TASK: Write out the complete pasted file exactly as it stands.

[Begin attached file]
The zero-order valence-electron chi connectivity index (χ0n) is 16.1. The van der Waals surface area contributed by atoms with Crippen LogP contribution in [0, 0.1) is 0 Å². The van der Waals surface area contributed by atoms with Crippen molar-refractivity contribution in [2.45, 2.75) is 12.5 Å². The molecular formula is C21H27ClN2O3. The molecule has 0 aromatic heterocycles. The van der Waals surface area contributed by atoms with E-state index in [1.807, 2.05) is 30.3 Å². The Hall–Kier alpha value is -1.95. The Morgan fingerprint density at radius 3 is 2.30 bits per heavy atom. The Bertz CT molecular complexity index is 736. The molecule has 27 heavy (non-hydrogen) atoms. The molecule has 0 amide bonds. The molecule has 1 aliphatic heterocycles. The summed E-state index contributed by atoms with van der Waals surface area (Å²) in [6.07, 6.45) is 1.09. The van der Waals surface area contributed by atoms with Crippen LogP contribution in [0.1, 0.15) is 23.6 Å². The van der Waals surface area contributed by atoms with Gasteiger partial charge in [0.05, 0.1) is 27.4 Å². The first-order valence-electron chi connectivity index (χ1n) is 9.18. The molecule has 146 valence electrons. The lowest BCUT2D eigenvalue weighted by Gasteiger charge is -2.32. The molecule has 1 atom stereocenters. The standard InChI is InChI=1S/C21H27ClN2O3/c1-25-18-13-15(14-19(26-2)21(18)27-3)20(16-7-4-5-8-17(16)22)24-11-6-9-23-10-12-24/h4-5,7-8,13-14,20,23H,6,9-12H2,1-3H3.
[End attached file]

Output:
The zero-order valence-electron chi connectivity index (χ0n) is 16.1. The van der Waals surface area contributed by atoms with Crippen LogP contribution in [0, 0.1) is 0 Å². The van der Waals surface area contributed by atoms with Crippen molar-refractivity contribution in [2.45, 2.75) is 12.5 Å². The molecular formula is C21H27ClN2O3. The molecule has 0 aromatic heterocycles. The van der Waals surface area contributed by atoms with E-state index in [1.807, 2.05) is 30.3 Å². The Hall–Kier alpha value is -1.95. The Morgan fingerprint density at radius 3 is 2.30 bits per heavy atom. The Bertz CT molecular complexity index is 736. The molecule has 27 heavy (non-hydrogen) atoms. The molecule has 0 amide bonds. The molecule has 1 aliphatic heterocycles. The summed E-state index contributed by atoms with van der Waals surface area (Å²) in [6.07, 6.45) is 1.09. The van der Waals surface area contributed by atoms with Crippen LogP contribution in [0.1, 0.15) is 23.6 Å². The van der Waals surface area contributed by atoms with Gasteiger partial charge in [0.05, 0.1) is 27.4 Å². The first-order valence-electron chi connectivity index (χ1n) is 9.18. The molecule has 146 valence electrons. The lowest BCUT2D eigenvalue weighted by Gasteiger charge is -2.32. The molecule has 1 atom stereocenters. The standard InChI is InChI=1S/C21H27ClN2O3/c1-25-18-13-15(14-19(26-2)21(18)27-3)20(16-7-4-5-8-17(16)22)24-11-6-9-23-10-12-24/h4-5,7-8,13-14,20,23H,6,9-12H2,1-3H3.